Gandamars, the mini-smugglers of Peshawar

Cyclists take smuggled goods to bus stands to transport to other cities

Cyclists take smuggled goods to bus stands to transport to other cities DESIGN: TALHA KHAN

PESHAWAR: At the busy Karkhano Market of Peshawar, over a dozen men dressed in filthy shalwar qameez are loading sealed cartons on their bicycle carriers.

One by one, they paddle their bikes out of Khyber Market—a street in Karkhano Market with shops on either side—to transport cartons filled with nothing but smuggled goods to Haji Camp Bus Terminal. From there, the items will be taken to other cities for sale.

The locals call these transporters  ‘gandamars’—a term derived from the Pashto word ganda which refers to a bulk of goods wrapped in cloth. However, in reality, these cyclists are a cog in a large wheel that smuggles goods to the city.

In the morning, the gandamars reach Khyber Market where the ‘Commissionkar’ hands over the goods for transport. Commissionkars are brokers who get cargo from businessmen in Karkhano market by taking responsibility for the safe and secure shipment of the consignment.

The consignments include cloth, tyres, edibles, cooking utensils and electric appliances. The gandamar gets Rs500 per trip of which Rs200 goes to the Commissionkar. The broker hires their services and has them released in case law enforcers catch them on the way, says Haji Akbar, a senior broker and former gandamar. “I had to pay the loss to the owners if customs officials seize the goods,” says Akbar, who sends around 100 riders on trips every day.

“The job is very difficult and risky,” says Saleh Mohammad, who has been hauling smuggled goods on his bike for over two decades. “Everyone can’t do it,” adds the 58-year-old. “We travel at least 20 kilometres on one side of GT Road, carrying over 100 kilogrammes of goods. We do this because we have no other jobs,” the veteran gandamar says.

Paddling on GT Road, they get onto smaller streets at Hayatabad Chowk and Sher Khan Stadium to avoid police, customs and army snap checking. “The police apprehend us and hand us over to customs officials,” says Lal Gul, another gandamar who was busy loading cartons on his bicycle.

The same morning, customs officials intercepted 15 loaded cycles and gandamars on their morning run. This halted supply from the market for the entire day. “Today we have not made a single trip due to strict checking at Hayatabad Chowk,” he says. The cyclist adds they make three trips in the summer and two in winter. “It takes a couple of hours to reach the city.”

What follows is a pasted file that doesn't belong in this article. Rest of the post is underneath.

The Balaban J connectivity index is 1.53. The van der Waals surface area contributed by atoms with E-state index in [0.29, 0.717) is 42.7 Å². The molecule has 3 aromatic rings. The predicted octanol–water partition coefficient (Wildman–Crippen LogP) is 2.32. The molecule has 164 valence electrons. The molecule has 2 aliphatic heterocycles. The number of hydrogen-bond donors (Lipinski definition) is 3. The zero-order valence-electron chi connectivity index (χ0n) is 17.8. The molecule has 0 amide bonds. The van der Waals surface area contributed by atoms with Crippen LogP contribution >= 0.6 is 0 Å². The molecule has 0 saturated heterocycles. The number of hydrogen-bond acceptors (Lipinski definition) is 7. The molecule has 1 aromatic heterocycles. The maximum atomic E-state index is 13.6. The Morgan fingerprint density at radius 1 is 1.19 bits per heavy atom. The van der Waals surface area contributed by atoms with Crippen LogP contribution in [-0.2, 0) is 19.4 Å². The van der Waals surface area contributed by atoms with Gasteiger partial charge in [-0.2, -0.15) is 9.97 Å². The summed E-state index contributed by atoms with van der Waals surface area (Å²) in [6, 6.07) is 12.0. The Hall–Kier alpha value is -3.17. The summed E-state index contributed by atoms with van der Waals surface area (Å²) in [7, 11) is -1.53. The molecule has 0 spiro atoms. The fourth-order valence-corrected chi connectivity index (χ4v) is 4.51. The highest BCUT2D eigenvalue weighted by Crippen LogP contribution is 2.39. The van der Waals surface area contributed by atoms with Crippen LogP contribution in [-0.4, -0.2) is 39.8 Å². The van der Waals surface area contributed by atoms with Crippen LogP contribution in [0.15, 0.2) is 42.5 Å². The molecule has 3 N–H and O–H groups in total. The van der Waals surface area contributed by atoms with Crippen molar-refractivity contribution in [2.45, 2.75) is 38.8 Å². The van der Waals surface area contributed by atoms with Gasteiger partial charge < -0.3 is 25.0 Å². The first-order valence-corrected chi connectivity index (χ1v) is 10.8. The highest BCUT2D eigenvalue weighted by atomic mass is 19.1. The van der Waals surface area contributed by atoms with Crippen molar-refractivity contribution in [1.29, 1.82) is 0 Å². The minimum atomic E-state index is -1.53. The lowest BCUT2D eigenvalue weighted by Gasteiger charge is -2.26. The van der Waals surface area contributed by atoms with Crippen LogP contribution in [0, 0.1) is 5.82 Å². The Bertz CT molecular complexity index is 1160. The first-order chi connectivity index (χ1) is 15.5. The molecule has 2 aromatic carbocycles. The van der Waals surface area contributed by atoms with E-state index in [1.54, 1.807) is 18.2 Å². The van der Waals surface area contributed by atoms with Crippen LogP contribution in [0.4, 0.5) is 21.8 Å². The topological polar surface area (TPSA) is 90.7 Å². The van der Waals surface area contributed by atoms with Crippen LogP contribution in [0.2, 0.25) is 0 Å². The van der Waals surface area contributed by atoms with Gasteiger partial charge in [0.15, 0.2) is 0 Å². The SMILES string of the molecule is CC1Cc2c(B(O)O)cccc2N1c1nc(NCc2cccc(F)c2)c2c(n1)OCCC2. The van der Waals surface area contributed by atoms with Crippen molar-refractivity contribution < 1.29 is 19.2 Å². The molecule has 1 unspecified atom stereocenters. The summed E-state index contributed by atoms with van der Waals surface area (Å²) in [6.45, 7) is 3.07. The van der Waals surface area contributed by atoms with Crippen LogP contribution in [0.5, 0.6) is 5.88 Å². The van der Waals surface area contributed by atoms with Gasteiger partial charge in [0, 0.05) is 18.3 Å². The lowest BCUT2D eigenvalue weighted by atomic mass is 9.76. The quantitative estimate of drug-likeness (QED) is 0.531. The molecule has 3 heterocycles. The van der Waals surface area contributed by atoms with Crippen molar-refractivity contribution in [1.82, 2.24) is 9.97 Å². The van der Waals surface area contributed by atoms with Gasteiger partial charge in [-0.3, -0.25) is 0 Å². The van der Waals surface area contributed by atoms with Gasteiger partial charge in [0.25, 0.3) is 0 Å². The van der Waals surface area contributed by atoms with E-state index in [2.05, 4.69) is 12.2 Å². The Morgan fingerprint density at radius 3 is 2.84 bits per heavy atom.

They travel in a convoy of eight to ten depending on the quantity of goods they get for a single destination. “We have to travel together to avoid a mishap on the way,” he says. “Together, we can deal better with the police who usually take us lightly compared to people carrying shipments in vehicles.”

On the way to the bus stand, they go downhill and it is easy to paddle with a loaded cycle. However, the return to Karkhano Market is quite literally an uphill task and those who can spend Rs50 prop their bikes on a bus and take a ride back. Those who do not have enough for the fare latch onto a bus by hand and the vehicle drags the cycle along, without the rider having to paddle.

The bike is also known as the gandamar cycle because of its large carrier. It’s a simple cycle of Chinese make with slight modifications to carry the load. They buy used bicycles and double the number of pins in the rear wheel to increase strength.

The bicycle costs around Rs10,000 and four of Lal Gul’s have been stolen from separate areas over the last eight years.

Most shop owners in Karkhano Market denied hiring the services of gandamars, but they could easily be seen handing over shipments to this small army of bicyclists. According to Umer Siddique, a shopkeeper at International Market, another busy street in Karkhano, mini-trucks would carry smuggled goods to the city around 15 years ago and pay mahwari or monthly bribes to the police. However, that system of smuggling came to an end and that is when bicycles and motorcycles started thriving.

“These goods reach the bus stand, from where they are hauled to different cities,” he says.

“We prefer cycles because they can evade customs authorities on the roads,” says Mohammad Fazal, an electronics dealer, when asked why shopkeepers use a more labour-intensive mode of delivery. “If customs officials catch your goods, they charge heavy fines and you have to pay taxes even if they were previously paid.”

Customs authorities claimed the gandamars resort to violence when intercepted. “We avoid them because they attack our officials and their movement is usually on main University Road,” said an additional collector customs. “They attack our officials with sharp blades which they keep with them,” he added, saying authorities are focusing on spots from where the smuggling originates and have also taken up the issue with the paramilitary.

Published in The Express Tribune, January 21st, 2015.

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